Archives and Special Collections Away Day 2016: School of Textiles & Design, Heriot Watt University, Scottish Borders Campus

L1050022On Monday 25th April Archives and Special Collections staff were lucky enough to visit the Scottish Borders for an away-day!

We visited Heriot Watt University’s Scottish Borders Campus and we were kindly welcomed by Helen Taylor, the Archivist for Heriot Watt University. Helen introduced us to the fantastic textile collections that are extensively used as a learning, teaching and research resource for the University’s Textiles & Design courses.

The School of Textiles & Design was established in 1883 to lead the textile industry in training and education and current programmes include studies in fashion, interior design and textile design. The archive is a great resource for studying the history of design and fashion from the 18th century to the present and also charts the evolution of textile education at Galashiels from 1887 to the present.

Helen said of the collections:

“The Textile Collection at Heriot-Watt University’s Scottish Borders Campus  is a research resource focusing on Scottish textile heritage.  The focus on collecting was originally business records and pattern books from Scottish Borders mills as the local industry began to contract in the 1950s.  The collection includes 200 year old shepherd’s plaids, the inspiration for the black and white checked  tweed designs, and tweed fabric swatches from the 1830s to 1990s.   In addition the Collection holds a large amount of tartan include some old and rare designs, Paisley shawls, furnishing fabric from Dundee firm Donald Brothers 1897-1973, costume, international textiles, knitting and dress patterns, Bernat Klein and the archives of the Scottish Woollen Technical College dating back to 1883.  The Collection is available for research by appointment.  Some Paisley shawls will be on display at the Hawick Museum 9 October to 23 December 2016.”

Helen displayed a sample of the textile collections including a fantastic 19th century sample book for Tweed designed and produced in the Scottish Borders by J & A Ogilvie 1834. Fabric samples in the volume included samples of Tweed with the original black and white checks, inspired by traditional shepherd’s plaids, and also a range of brightly coloured and patterned fabrics for use in waistcoats and jacket linings.

Tweed pattern book from J & A Ogilvie 1834 (Heriot Watt: GH/6/1/1/4)

Tweed pattern book from J & A Ogilvie 1834 (Heriot Watt: GH/6/1/1/4)

We also saw a pattern book for Tartan produced in the Borders dating to the 1830s from Edinburgh merchant J & A Ogilvy within the George Harrison collection.

Also on display were samples of Bernat Klein’s colourful tweet work in the 1950s-60s as well as a beautiful Paisley shawl with the iconic Paisley pattern.

Bernat Klein mohair tweed 1963 used by Chanel (Heriot Watt: BK12/1/10/1)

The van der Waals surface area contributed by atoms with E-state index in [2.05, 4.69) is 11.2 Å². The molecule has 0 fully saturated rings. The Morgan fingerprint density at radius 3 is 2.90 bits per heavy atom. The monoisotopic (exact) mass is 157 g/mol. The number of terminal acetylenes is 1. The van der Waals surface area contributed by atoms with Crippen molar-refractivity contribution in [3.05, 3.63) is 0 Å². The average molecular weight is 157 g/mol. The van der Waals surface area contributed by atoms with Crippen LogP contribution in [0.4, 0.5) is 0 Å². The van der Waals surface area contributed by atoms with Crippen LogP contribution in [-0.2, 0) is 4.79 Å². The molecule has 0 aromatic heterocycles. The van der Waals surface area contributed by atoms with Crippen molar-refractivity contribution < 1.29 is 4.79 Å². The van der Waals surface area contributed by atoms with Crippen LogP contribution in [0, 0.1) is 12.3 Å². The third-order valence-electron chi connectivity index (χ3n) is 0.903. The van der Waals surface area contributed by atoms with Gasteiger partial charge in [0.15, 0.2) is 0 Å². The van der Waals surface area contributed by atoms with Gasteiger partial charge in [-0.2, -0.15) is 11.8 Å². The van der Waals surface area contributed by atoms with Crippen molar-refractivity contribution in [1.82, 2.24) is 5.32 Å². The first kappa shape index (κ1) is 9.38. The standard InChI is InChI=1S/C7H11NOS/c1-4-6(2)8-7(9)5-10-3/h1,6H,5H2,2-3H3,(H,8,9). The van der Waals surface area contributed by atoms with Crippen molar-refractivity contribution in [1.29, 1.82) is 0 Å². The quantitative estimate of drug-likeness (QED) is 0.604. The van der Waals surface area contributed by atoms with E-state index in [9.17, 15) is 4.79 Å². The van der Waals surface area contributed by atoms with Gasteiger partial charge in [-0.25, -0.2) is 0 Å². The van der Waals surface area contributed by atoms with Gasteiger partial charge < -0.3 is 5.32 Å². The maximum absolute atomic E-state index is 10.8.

Bernat Klein mohair tweed 1963 used by Chanel (Heriot Watt: BK12/1/10/1)

There were also printed fabrics on display from the Silver Studio and Marion Dorn, and this created a nice link with our own collections as we hold sketched designs by these designers within the records of Stoddard Templeton (see STOD/DES/101/2 & STOD/DES/118/2 for examples).

Helen also told us that the archive has begun the process of collecting the work of current students. Prize-winning students submit a fabric sample and a printed portfolio and this will preserve the work of the best students from each year.

It was particularly useful for us to get an insight into these textile collections, especially given the strong textile collections held by the University of Glasgow Library. A distinction between Heriot Watt collections and our own is that our records pertain to non-woollen textiles like cotton and calico, whereas Heriot Watt specialise in wool-based textile records. A visit to see other textile collection was also very timely given the current Darning Scotland’s Textile Heritage project, to develop our textile collections, ongoing at the Library.

After we had viewed the collections, Helen took us over to the old mill where the studio and work-shop spaces were. We saw the loom room where current students weave and it was fantastic to see the actual process of creating the textiles we had just seen. It was also great to see how the heritage collections feed into the production of students’ course work through teaching students about the construction and production of materials, as well as providing inspiration for the design of fabrics.

The loom workshop

The loom workshop

On our way home we took the opportunity to stop by the Scottish Borders Donkey Sanctuary to visit the Archive sponsored Donkey, Daniel. Archive Services have sponsored a Donkey at Christmas-time for around ten years and Alma, senior cataloguer who retired last month from the University, was the person who organised the sponsorship each year. We thought it would be the perfect opportunity, as we were visiting the Borders, to stop by and visit Daniel who greatly enjoyed being fed by Alma!Alma-and-daniel

It was a brilliant away-day that was educational, brought us together as a team and was great fun!



Categories: Archive Services, Special Collections

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